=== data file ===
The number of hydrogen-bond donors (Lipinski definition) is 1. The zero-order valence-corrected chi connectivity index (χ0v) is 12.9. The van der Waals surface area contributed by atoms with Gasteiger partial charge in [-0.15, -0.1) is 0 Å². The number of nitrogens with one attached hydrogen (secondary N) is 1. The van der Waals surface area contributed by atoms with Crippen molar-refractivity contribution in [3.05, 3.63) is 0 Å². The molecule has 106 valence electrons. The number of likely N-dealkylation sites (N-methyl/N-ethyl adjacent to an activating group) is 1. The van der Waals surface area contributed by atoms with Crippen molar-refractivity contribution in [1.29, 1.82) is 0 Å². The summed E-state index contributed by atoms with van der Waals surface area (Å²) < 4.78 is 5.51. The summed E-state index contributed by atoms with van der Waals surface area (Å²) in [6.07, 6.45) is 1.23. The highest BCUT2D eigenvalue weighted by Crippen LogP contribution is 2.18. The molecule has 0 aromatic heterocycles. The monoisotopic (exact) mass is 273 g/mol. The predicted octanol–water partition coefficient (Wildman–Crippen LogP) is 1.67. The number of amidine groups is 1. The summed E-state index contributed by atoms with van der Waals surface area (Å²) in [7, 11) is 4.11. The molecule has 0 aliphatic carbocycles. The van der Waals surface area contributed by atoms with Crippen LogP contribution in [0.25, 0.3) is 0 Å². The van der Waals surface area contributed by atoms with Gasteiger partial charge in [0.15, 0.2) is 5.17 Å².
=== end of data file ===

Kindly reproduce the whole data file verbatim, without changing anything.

The number of hydrogen-bond donors (Lipinski definition) is 1. The zero-order valence-corrected chi connectivity index (χ0v) is 12.9. The van der Waals surface area contributed by atoms with Gasteiger partial charge in [-0.15, -0.1) is 0 Å². The number of nitrogens with one attached hydrogen (secondary N) is 1. The van der Waals surface area contributed by atoms with Crippen molar-refractivity contribution in [3.05, 3.63) is 0 Å². The molecule has 106 valence electrons. The number of likely N-dealkylation sites (N-methyl/N-ethyl adjacent to an activating group) is 1. The van der Waals surface area contributed by atoms with Crippen molar-refractivity contribution in [1.29, 1.82) is 0 Å². The summed E-state index contributed by atoms with van der Waals surface area (Å²) < 4.78 is 5.51. The summed E-state index contributed by atoms with van der Waals surface area (Å²) in [6.07, 6.45) is 1.23. The highest BCUT2D eigenvalue weighted by Crippen LogP contribution is 2.18. The molecule has 0 aromatic heterocycles. The monoisotopic (exact) mass is 273 g/mol. The predicted octanol–water partition coefficient (Wildman–Crippen LogP) is 1.67. The number of amidine groups is 1. The summed E-state index contributed by atoms with van der Waals surface area (Å²) in [7, 11) is 4.11. The molecule has 0 aliphatic carbocycles. The van der Waals surface area contributed by atoms with Crippen LogP contribution in [0.25, 0.3) is 0 Å². The van der Waals surface area contributed by atoms with Gasteiger partial charge in [0.15, 0.2) is 5.17 Å².